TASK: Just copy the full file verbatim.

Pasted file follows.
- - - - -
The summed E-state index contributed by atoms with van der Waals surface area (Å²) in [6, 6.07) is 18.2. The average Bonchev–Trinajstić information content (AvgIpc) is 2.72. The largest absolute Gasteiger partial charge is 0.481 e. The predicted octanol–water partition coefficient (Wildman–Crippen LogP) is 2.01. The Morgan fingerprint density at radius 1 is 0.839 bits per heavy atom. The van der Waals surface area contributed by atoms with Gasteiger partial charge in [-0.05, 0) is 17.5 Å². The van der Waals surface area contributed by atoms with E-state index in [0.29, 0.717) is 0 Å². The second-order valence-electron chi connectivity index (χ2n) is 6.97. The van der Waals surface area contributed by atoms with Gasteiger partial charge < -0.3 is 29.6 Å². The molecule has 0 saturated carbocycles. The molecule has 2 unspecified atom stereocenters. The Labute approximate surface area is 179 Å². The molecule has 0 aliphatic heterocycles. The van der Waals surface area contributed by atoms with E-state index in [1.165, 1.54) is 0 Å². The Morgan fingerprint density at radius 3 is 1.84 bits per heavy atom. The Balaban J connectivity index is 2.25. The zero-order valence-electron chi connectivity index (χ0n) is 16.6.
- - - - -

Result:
The summed E-state index contributed by atoms with van der Waals surface area (Å²) in [6, 6.07) is 18.2. The average Bonchev–Trinajstić information content (AvgIpc) is 2.72. The largest absolute Gasteiger partial charge is 0.481 e. The predicted octanol–water partition coefficient (Wildman–Crippen LogP) is 2.01. The Morgan fingerprint density at radius 1 is 0.839 bits per heavy atom. The van der Waals surface area contributed by atoms with Gasteiger partial charge in [-0.05, 0) is 17.5 Å². The van der Waals surface area contributed by atoms with E-state index in [0.29, 0.717) is 0 Å². The second-order valence-electron chi connectivity index (χ2n) is 6.97. The van der Waals surface area contributed by atoms with Gasteiger partial charge < -0.3 is 29.6 Å². The molecule has 0 saturated carbocycles. The molecule has 2 unspecified atom stereocenters. The Labute approximate surface area is 179 Å². The molecule has 0 aliphatic heterocycles. The van der Waals surface area contributed by atoms with E-state index in [1.165, 1.54) is 0 Å². The Morgan fingerprint density at radius 3 is 1.84 bits per heavy atom. The Balaban J connectivity index is 2.25. The zero-order valence-electron chi connectivity index (χ0n) is 16.6.